November marks the last throes of Fall, and so with the recent cold here in Seattle, I thought this poem seemed really fitting:
|心あてに||Kokoroate ni||Must it be by chance,|
|折らばや折らむ||Orabaya oran||if I am to pluck one, that I pluck it? —|
|初霜の||Hatsushimo no||white chrysanthemums|
|おきまどはせる||Oki madowaseru||on which the first frost|
|白菊の花||Shiragiku no hana||lies bewilderingly.|
Ōshikōchi no Mitsune was a very prodigious poet and his works appear in many later anthologies in Japanese history, and is also one of the compilers of the famous Kokinshū anthology. Not surprisingly he is among the Thirty-Six Immortals of Poetry too. Professor Mostow notes that this poem is subject to many different interpretations ranging from simple word-repetition, to rhetorical questions or the speaker’s mental debate.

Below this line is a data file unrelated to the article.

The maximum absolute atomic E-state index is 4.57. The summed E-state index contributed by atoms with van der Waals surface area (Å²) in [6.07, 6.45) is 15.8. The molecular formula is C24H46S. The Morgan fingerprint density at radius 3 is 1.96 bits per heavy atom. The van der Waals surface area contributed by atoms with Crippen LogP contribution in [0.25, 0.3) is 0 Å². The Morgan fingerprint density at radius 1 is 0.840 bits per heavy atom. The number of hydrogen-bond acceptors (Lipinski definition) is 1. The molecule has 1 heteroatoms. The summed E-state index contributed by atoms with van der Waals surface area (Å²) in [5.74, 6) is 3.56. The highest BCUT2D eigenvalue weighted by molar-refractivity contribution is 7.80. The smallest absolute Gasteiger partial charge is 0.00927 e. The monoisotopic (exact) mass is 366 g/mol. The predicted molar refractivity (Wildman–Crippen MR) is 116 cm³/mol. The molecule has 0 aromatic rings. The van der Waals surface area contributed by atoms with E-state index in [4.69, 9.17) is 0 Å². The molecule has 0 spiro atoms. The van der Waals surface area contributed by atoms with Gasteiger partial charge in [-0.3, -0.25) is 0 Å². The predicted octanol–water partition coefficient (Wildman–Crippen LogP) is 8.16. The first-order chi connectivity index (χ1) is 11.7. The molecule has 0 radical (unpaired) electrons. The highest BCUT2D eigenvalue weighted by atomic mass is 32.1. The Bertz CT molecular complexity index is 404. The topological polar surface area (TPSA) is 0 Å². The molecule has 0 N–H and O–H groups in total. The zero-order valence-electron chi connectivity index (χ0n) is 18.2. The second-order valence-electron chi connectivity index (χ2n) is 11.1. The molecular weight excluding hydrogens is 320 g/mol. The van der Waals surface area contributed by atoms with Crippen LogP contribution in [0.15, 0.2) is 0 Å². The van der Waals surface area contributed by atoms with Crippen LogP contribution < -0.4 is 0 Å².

In any case, the imagery of white frost on white chrysanthemum’s is in large part why this poem is so highly prized and made it into the Hyakunin Isshu anthology.
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